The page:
Wolves will fancy their chances at Wembley whoever the opposition as they halt one of the big six sides again
- The Chelsea manager claimed the way Wolves operate requires no organisation
- The manner Wolves dispatched a full-strength United team begs to differ
- Cavaliers of the game, they may not be, but they were doing the most to thrill
Wolves reaching an FA Cup semi-final for the first time since 1998, and yet another big side falling victim to Nuno Espirito Santo are the headline facts. But this result and performance doesn’t half make Maurizio Sarri look silly too.
The Chelsea manager claimed the way Wolves operate requires no organisation and that Nuno’s side refuse to play football. The manner they dispatched a full-strength Manchester United team begs to differ.
Cavaliers of the game, they may not be, but they were the ones doing most to thrill at Molineux. They had the best chances, and won the game comfortably.
Another big side falling victim to Nuno Espirito Santo’s side are the headline facts at Molineux
So United join Chelsea, Tottenham, and Liverpool in losing to Wolves this season, while Manchester City and Arsenal have been held to draws. Raul Jimenez and Diogo Jota struck decisively and by the end there were ‘Oles’ from the home crowd as their team passed it around.
To begin, Wolves did sit off United. But only in the way a boxer might feel out his opponent in the opening exchanges, rather than as any anti-football approach.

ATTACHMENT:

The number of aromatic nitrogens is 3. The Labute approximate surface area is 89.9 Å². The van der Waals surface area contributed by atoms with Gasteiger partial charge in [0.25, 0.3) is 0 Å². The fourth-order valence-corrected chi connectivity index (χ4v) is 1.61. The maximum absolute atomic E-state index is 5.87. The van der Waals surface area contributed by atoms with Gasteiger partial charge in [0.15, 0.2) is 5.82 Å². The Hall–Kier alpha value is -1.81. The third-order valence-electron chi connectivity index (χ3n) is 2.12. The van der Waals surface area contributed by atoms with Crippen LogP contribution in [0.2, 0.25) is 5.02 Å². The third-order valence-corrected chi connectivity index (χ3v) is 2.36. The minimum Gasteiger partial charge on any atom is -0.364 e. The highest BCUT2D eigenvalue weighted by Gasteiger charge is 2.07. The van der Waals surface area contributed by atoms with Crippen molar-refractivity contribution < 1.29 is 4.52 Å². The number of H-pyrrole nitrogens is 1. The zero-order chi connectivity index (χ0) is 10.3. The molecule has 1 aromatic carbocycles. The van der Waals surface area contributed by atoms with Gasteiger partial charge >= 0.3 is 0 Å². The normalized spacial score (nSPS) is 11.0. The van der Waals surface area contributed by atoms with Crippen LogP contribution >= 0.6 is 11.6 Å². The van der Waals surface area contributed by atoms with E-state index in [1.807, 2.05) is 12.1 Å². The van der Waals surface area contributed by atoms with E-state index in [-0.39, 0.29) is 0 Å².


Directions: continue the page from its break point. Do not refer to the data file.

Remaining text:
Solskjaer’s defenders were not pressured when on the ball yet as soon as more threatening players picked it up their space was suffocated.
Sarri might sneer but up against what could be termed Ole Gunnar Solskjaer’s best outfield team Wolves were entitled to maintain the zero, then build. To suggest that requires no organisation is being willfully ignorant.
Wolves striker Raul Jimenez (centre) celebrates after scoring the opening goal of the match
Wolves are a team of great synchronicity, where players are constantly shifting positions to cover gaps. When Matt Doherty pushes out to the wing, Romain Saiss becomes right-back. When Joao Moutinho presses high, Leander Dendoncker covers in behind. The Wolves team is a system of tectonic plates, constantly tessellating in different ways. Captain Conor Coady directs from the back.
Eventually Wolves began to expand their play and the clearest chances were theirs. Ruben Neves struck Moutinho’s low corner cleanly but without enough power to beat Sergio Romero. Jota didn’t quite catch Doherty’s cross.
The sharp counter has become Wolves’ trademark though and three minutes before the break it clicked into action for a golden opportunity. United had actually snuffed out the first wave of a break but Jonny Otto seized the ball back again and Neves threaded a quick ball behind Victor Lindelof to send his friend Jota clear. Romero was out superbly to save the shot.
Diogo Jota scores his side’s second goal of the game and runs away to celebrate with the fans
Wolves stepped up their superiority in the second half. Jimenez drew a fine save from Romero with a header from Moutino’s corner and Moutinho himself saw his curling shot tipped over.
It was no surprise that when they went ahead with 20 minutes left Moutinho was central again. He beat three United players to dart into box and Jimenez did the business at second bite.
Jota’s finish from another rapid break was just as clinical, a flat shot to catch Romero off guard. Wolves will fancy their chances at Wembley whoever the opposition.